• Review by Bob Zucker

    I am half way through level 2 in Rosetta Stone Spanish, course 1-5, totale 4. The product has a lot of very good features. They do an excellent job teaching you vocabulary. The online lessons are very useful. 1. There needs to be translation into your native language. From the pictures, it is sometimes very difficult to figure out whtat they are trying to express. I wish I could click on the text and read it in English as well as Spanish.

    Here’s a huge tip. Download the couse content guide for the English version of this course. It’s almost the same content and you can read the script in English that cooresponds to your Spanish lessons. You can find the course content guides in the support-download section of the Rosetta Stone web site. The English lesson guide has the content of the core and milestone lessons. It makes a tremendous difference to be able to read the text in English so you know what they are trying to tell you. Also, use google translate.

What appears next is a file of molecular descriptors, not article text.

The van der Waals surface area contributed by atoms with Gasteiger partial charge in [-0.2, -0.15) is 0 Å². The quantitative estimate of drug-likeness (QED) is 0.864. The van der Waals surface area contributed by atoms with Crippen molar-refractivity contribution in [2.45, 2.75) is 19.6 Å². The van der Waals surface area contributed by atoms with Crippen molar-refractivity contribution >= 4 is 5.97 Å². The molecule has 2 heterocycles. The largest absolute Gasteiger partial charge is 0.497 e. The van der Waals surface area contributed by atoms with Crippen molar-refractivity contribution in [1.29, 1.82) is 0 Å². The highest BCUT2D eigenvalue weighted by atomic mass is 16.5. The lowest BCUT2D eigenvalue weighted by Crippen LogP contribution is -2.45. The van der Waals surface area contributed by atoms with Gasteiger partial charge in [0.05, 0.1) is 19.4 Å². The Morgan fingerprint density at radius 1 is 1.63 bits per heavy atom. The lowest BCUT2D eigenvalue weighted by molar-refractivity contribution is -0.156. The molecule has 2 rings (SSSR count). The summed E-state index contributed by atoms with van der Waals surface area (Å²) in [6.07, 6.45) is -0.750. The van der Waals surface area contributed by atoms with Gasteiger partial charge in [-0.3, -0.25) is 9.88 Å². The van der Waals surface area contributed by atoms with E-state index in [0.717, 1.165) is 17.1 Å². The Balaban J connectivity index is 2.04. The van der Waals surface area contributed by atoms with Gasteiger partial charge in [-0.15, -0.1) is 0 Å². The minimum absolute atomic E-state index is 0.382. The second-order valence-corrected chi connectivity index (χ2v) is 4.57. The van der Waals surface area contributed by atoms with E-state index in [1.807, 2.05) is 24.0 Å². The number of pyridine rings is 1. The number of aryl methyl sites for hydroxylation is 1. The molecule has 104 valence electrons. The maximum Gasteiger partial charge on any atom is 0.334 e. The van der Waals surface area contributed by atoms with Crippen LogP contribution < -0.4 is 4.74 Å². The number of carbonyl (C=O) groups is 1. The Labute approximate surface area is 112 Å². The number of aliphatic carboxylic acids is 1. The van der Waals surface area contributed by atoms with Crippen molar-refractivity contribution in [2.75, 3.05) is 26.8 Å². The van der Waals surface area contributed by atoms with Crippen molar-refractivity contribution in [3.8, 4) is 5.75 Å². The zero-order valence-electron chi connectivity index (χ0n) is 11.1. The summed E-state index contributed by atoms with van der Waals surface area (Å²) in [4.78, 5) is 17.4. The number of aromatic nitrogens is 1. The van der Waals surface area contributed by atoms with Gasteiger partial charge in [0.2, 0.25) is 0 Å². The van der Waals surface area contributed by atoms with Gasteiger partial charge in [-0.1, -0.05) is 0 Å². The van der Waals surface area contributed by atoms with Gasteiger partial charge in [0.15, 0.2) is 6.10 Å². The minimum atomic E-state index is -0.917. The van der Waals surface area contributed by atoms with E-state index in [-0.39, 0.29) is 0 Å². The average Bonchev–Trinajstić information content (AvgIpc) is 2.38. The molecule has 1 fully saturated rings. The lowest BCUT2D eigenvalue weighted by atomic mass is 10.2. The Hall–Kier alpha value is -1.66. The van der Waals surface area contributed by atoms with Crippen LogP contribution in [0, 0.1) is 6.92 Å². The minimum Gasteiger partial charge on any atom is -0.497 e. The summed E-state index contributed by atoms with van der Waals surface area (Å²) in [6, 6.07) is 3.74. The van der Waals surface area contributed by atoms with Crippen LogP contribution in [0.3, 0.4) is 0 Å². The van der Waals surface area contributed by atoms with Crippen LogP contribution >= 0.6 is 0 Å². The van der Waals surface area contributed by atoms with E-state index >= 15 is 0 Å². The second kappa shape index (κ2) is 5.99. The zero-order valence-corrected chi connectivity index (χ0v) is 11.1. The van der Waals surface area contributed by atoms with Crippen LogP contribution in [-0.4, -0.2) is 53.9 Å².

2. There should be grammer explanations and lessons in your native language as well. They cover grammer by showing you different scenes expressed with different grammer text. It is very difficult at times to figure out why cetain grammer is used in certain cases. I think a spanish grammer book would be very useful along with the Rosetta Stone software. My son is studying high school spanish. I looked at his spanish book and it really filled in the blanks on several fuzzy areas that I have at this point with Rosetta Stone.

    3. They should give you a spanish-english dictionary of all of the words that are used in the program for reference.

    4. Word recognition can be tricky. You can mispronounce a sentence completely, but sometimes single syllable words are very difficult to score correctly.

    I feel you can go through the lessons successfully but not really learn how to construct sentences or speak the language in a converation with a spanish speaker.